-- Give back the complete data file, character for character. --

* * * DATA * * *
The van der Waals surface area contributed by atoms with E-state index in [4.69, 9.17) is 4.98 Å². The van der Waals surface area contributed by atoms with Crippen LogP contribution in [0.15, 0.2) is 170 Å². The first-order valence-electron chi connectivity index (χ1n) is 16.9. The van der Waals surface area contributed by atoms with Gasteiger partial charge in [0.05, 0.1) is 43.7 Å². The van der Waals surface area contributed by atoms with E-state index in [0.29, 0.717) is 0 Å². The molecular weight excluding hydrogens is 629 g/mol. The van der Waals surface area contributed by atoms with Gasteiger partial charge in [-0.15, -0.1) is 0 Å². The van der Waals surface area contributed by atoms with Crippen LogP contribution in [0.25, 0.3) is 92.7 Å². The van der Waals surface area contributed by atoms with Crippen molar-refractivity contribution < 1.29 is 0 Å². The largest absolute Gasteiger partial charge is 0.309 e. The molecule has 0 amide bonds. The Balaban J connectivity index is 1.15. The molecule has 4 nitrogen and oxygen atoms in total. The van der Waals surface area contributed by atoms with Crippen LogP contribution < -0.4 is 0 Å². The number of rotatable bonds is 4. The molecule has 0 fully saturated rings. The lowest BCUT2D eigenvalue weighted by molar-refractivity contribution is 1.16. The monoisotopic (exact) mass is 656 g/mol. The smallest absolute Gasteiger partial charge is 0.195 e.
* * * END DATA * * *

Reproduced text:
The van der Waals surface area contributed by atoms with E-state index in [4.69, 9.17) is 4.98 Å². The van der Waals surface area contributed by atoms with Crippen LogP contribution in [0.15, 0.2) is 170 Å². The first-order valence-electron chi connectivity index (χ1n) is 16.9. The van der Waals surface area contributed by atoms with Gasteiger partial charge in [0.05, 0.1) is 43.7 Å². The van der Waals surface area contributed by atoms with E-state index in [0.29, 0.717) is 0 Å². The molecular weight excluding hydrogens is 629 g/mol. The van der Waals surface area contributed by atoms with Gasteiger partial charge in [-0.15, -0.1) is 0 Å². The van der Waals surface area contributed by atoms with Crippen LogP contribution in [0.25, 0.3) is 92.7 Å². The van der Waals surface area contributed by atoms with Crippen molar-refractivity contribution < 1.29 is 0 Å². The largest absolute Gasteiger partial charge is 0.309 e. The molecule has 0 amide bonds. The Balaban J connectivity index is 1.15. The molecule has 4 nitrogen and oxygen atoms in total. The van der Waals surface area contributed by atoms with Crippen LogP contribution < -0.4 is 0 Å². The number of rotatable bonds is 4. The molecule has 0 fully saturated rings. The lowest BCUT2D eigenvalue weighted by molar-refractivity contribution is 1.16. The monoisotopic (exact) mass is 656 g/mol. The smallest absolute Gasteiger partial charge is 0.195 e.